Draper’s sub­jec­tiv­ity, and the drama of the adver­tis­ing pitch, offers some broader clues as to the role played by adver­tis­ing agen­cies. I want to use the scene to draw out fur­ther insights into the con­cep­tu­al­iz­ing of adver­tis­ing. In par­tic­u­lar, I want to use the scene to test the value of con­cep­tu­al­iz­ing adver­tis­ing as a ‘mar­ket device’. This is an idea asso­ci­ated with the French soci­ol­o­gist, Michel Cal­lon. Cap­tur­ing the range of mar­ket devices – gen­er­ated from both the sup­ply and demand sides of the mar­ket – is cen­tral to Callon’s project to pro­duce ‘ethno­gra­phies of socio-technical devices’ (see Cal­lon et al., 2002; Cal­lon and Muniesa, 2005; Cal­lon et al., 2007).

Adver­tis­ing as a Mar­ket Device
What are the impli­ca­tions of Callon’s argu­ments for under­stand­ing adver­tis­ing? I think we can draw on Callon’s work in a num­ber of ways. Firstly, his account of the ‘qual­i­fi­ca­tion of goods’, the process which helps to estab­lish and fix the char­ac­ter­is­tics of goods so that they can cir­cu­late gives a large role to what Cal­lon calls the ‘pro­fes­sion­als of qual­i­fi­ca­tion’. Adver­tis­ing prac­ti­tion­ers fit squarely into this cat­e­gory, along with design­ers and other mar­ket pro­fes­sion­als. They are cer­tainly involved, in Callon’s terms, in the asso­ci­ated process of dis­en­tan­gling goods from the world of pro­duc­ers and attempt­ing to entan­gle them in the world of con­sumers. In the scene from Mad Men, Draper effec­tively helps to ‘qual­ify’ Kodak’s new piece of tech­nol­ogy, shift­ing it from its rep­re­sen­ta­tion as ‘the wheel’ to the carousel. This shifts its mean­ing and helps to fix a new set of asso­ci­a­tion around the product.

Devel­op­ing this argu­ment about qual­i­fi­ca­tion and entan­gle­ment fur­ther, we can see that adver­tis­ing agen­cies use a num­ber of dif­fer­ent forms of exper­tise and tech­nolo­gies to per­form this role. One device is mar­ket research. Mar­ket research enables agen­cies to gen­er­ate knowl­edge of the world of con­sumers; to pro­duce what Miller and Rose (1997) call an immense ‘car­tog­ra­phy of con­sump­tion’. That is, a map of con­sumer’ habits, rit­u­als and sub­jec­tive invest­ments in the world of goods. The knowl­edge of con­sumers gen­er­ated by mar­ket research enables agen­cies to find ways of forg­ing con­nec­tions between the goods which they are adver­tis­ing and the prac­tices of con­sumers. It helps agen­cies to ‘make-up’ or ‘mobi­lize’ con­sumers – to use Miller & Rose’s evoca­tive ter­mi­nol­ogy. In the 1950s and 60s adver­tis­ing agen­cies were drawn to deploy a set of psy­cho­log­i­cal knowl­edge to under­stand con­sumer moti­va­tions. This knowl­edge offered new and inven­tive ways of forg­ing con­nec­tions between con­sumers and goods. One of the most cel­e­brated prac­ti­tion­ers of this new kind of mar­ket research was Ernest Dichter. Dichter deployed in-depth inter­views with con­sumers in order to under­stand the sym­bolic mean­ing of goods and the deeper psy­cho­log­i­cal needs they might serve. His Freudian approach not only intro­duced a thicker idea of human sub­jec­tiv­ity into mar­ket research. It also worked to seg­ment con­sumers less by social class or sex or age (though these cat­e­gories were often still part of his con­sumer research), than by psy­cho­log­i­cal disposition.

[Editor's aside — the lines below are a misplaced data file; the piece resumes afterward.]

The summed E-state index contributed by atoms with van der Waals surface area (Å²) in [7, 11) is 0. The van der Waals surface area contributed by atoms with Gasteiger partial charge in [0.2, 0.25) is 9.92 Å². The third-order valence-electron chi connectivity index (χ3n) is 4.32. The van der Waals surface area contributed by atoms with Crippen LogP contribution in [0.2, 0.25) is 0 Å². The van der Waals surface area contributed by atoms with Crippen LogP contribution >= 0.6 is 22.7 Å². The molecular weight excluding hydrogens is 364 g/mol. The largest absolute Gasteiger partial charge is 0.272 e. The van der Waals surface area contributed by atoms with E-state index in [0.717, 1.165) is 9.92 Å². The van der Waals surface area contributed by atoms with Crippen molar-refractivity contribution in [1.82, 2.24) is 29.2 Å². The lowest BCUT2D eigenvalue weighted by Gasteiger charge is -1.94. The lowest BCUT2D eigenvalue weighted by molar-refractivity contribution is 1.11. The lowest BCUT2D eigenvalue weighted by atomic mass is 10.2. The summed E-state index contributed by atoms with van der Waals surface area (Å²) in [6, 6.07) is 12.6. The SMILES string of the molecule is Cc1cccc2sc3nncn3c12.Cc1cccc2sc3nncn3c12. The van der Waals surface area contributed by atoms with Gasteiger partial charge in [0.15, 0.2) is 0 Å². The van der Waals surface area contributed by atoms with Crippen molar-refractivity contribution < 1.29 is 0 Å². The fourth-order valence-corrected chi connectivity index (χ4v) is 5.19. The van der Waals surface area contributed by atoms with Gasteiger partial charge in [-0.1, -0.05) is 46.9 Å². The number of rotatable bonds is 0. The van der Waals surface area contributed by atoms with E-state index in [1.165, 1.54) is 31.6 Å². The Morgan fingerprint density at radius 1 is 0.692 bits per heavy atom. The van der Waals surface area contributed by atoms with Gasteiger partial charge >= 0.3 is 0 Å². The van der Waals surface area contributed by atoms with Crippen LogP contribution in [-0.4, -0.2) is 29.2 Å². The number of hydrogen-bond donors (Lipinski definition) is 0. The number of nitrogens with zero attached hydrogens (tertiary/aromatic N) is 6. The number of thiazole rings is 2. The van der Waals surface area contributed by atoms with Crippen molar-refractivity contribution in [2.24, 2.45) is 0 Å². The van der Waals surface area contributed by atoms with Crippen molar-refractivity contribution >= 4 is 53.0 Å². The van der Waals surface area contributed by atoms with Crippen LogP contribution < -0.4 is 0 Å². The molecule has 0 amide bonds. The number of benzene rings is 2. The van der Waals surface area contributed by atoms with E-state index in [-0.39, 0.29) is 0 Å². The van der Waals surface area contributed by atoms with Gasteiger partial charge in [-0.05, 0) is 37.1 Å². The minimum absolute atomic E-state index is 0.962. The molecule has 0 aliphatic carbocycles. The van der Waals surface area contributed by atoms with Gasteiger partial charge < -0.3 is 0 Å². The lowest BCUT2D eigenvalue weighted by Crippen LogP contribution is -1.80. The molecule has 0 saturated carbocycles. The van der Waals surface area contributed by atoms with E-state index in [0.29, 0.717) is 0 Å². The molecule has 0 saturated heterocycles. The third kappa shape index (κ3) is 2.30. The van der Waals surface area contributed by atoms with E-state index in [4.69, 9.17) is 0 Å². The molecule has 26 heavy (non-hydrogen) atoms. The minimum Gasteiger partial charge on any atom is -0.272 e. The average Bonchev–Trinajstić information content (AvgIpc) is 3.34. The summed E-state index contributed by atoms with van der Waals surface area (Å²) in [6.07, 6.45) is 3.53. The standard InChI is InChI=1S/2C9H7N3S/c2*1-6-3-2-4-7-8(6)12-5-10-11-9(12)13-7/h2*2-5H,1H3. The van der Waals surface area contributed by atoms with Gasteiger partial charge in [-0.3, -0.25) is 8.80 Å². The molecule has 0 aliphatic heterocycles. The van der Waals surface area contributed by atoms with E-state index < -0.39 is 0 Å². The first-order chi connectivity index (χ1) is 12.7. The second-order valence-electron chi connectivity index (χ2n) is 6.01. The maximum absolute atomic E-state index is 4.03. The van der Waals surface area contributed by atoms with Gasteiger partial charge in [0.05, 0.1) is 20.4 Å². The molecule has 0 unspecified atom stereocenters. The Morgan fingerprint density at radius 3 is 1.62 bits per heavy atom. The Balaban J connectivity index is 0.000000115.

Dichter’s con­cep­tion of the psy­chol­ogy of con­sumers was informed by his own highly pos­i­tive view of con­sumer soci­ety. He saw the whole process of mar­ket research as ther­a­peu­tic for the con­sumer and not only use­ful for the sell­ing of goods. In fact, Dichter was dri­ven by a wholly pos­i­tive con­cep­tion of the pri­vate plea­sures of con­sump­tion and saw his work as con­tribut­ing to the unblock­ing of feel­ings of guilt about con­sump­tion within the pop­u­la­tion that derived from the puri­tan cul­ture of self-restraint. Dichter argued that the cen­tral aim of adver­tis­ing was to give the cus­tomer the per­mis­sion to ‘enjoy his life freely’ and ‘to demon­strate that he is right in sur­round­ing him­self with prod­ucts that enrich his life and give him plea­sure’ (Nixon, forthcoming).